You Have to Deadlift to Be Strong… and Other Workout Lies

No, this isn’t one of those “The Seven Exercises You Should Never Do” articles. Unless you’ve been living under a rock when it comes to workouts, you’ve heard or read some brolific BS spewed about what you have to do and what you should never do. Some pieces of advice go completely into broscience and other pieces seem relevant because of “scientific studies.” The problem is just because something is science doesn’t make it good science and just because “my bro knows a bro that does it and he’s hooooge” doesn’t mean it’s safe or actually the cause.

You need to consume protein immediately after training/carbs before training / 6 meals per day/nothing after 8 pm.

Pick your poison of semi-relevant but definitely not the gospel of dieting misinformation. It doesn’t matter which friend of a friend swears by some harebrained idea. Nobody cares (or at least nobody should care) about what Dr. Oz is coming up with next.The science just isn’t there for meal timing, so the whole pre,

The science just isn’t there for meal timing, so the whole pre, intra, post-workout dietary suggestions are great, but won’t make much of a difference. As one acquaintance¬†says frequently, “it’s not what you do some of the time, it’s what you do most of the time.” If you overeat, it won’t matter how finely tuned your meals are. If you undereat, it won’t matter how hard you train. For the majority of us, I included, it matters more about what I do the other 21 hours of the day than the three hours surrounding my training.

In more than a few studies, there is science that shows meal frequency means jack squat. More meals don’t create an increased TEF just like fewer meals didn’t create a crashed metabolism. And right along with the number of meals is the idiocy of not eating after a certain time. Repeat after me: it’s about calories, not when I eat it. Unless you have a problem with self-control if you eat after a certain time, it won’t matter in the long run if you eat 3000 calories spaced out through the day or in a 6 hour window between 4 pm and 10 pm. 3000 calories is 3000 calories. *the exception can be seen in people with very low bodyfat and high-performance athletes*

A six-pack is the sign of a strong core.

First, your core isn’t just your abs. Second, your “abs” aren’t just training and diet. When somebody fawns over the six pack model, they’re drooling over the top layer of abdominal muscles, the transverse. The core is mainly composed of the Transverse Abdominus, Multifidus, Internal and External Obliques, Psoas, Erector Spinae, and the “six-pack” Rectus Abdominus.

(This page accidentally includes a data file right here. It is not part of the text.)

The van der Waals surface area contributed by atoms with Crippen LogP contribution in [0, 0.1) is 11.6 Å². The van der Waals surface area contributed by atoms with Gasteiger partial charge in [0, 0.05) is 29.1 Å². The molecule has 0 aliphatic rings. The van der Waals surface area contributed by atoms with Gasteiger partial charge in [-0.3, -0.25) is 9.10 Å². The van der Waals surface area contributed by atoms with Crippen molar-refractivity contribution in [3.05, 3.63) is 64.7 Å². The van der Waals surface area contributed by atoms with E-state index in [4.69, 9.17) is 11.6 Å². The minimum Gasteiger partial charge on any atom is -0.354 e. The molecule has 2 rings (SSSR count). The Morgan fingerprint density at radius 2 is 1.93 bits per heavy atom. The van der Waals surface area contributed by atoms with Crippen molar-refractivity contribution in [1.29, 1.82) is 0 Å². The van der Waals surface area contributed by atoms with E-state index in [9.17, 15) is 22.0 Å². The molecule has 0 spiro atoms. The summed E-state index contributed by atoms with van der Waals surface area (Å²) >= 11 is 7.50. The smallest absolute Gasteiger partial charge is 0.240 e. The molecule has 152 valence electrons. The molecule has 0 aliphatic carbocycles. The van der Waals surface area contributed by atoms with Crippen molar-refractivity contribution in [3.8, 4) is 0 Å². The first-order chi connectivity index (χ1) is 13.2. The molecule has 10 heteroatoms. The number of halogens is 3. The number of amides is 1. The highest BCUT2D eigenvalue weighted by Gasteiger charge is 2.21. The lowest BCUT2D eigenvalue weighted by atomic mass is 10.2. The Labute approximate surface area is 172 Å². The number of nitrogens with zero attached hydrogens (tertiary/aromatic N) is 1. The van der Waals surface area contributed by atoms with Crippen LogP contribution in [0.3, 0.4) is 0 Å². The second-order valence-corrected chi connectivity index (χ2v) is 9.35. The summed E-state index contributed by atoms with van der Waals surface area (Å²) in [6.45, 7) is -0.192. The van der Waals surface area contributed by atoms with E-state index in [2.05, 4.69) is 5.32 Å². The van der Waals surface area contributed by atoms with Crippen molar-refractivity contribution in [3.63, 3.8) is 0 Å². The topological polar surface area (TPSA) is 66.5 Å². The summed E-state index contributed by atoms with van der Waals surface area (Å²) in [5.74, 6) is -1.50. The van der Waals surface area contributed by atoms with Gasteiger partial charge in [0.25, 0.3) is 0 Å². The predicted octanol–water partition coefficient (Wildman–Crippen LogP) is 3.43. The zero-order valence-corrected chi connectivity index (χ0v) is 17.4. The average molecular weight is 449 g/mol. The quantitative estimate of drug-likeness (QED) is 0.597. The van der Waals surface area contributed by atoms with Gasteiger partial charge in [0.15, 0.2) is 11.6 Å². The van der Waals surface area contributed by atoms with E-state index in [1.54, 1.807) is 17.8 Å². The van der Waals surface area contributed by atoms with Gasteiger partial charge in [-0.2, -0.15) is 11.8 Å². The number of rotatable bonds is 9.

A six-pack relies on genetics. There is no magic bodyfat percentage to obtain visible abs. Some people will have abs visible at a higher bodyfat percentage while others can be super-lean and still have no sign of visible abs. Combined with proper training and diet, you can increase your chance of visible abs, but with certain genetics, you may need to work that much harder.

You have to squat/bench/deadlift to be strong.

There’s no doubt, someone will tell you that you need to do the “Big 3” if you’re going to be strong. Something-something ultimate measure of strength something-something. And I call bullshit. You don’t need to any of them with a bar to be strong, build muscle, become a monster, or any other strength lie.

Unless you are competing in some form of strength sport that requires maximal strength exertion under similar conditions or working a job that has you picking up uniformly shaped and balanced weight on a handle, you don’t need to train them.

And yes, I hear you all calling me a heretic.

Total Body Workouts don’t work.

Seriously?! I still see this get thrown around. Unless you are training with the idea of being a bodybuilder / physique athlete, there is no need to spend an hour a day training a body part. If your goal is general health and being better at life’s movements, you need to be able to do 5 basic things.

  1. Squat – self-explanatory
  2. Hip Hinge – bending at the waist
  3. Carry – pick something up and walk with it
  4. Push – pressing, preferably overhead
  5. Pull – rowing

If you can do these 5 basic things and do them 3-4 times per week with a good level of intensity, you can build a pretty good body. Look at some of the best-known programs: Bill Starr’s 5×5, Starting Strength, Arnold’s Total Body (yes, Arnold did total body workouts).

You shouldn’t do “X” if you can’t do “Y”.

With few exceptions, there are few lifts that a person needs to have a prerequisite level of strength in another lift before attempting. There’s no magic number of reps or no set weight a person should be able to do. From an injury prevention standpoint, body control and mobility are more important than being able to do an arbitrary number of reps with an arbitrary weight. For a short list of exercises that matter: any form of a momentum based pull-up. Yeah, that’s all I could think of because everything else can be done with lighter weight or with a regression that makes it possible to learn and progress.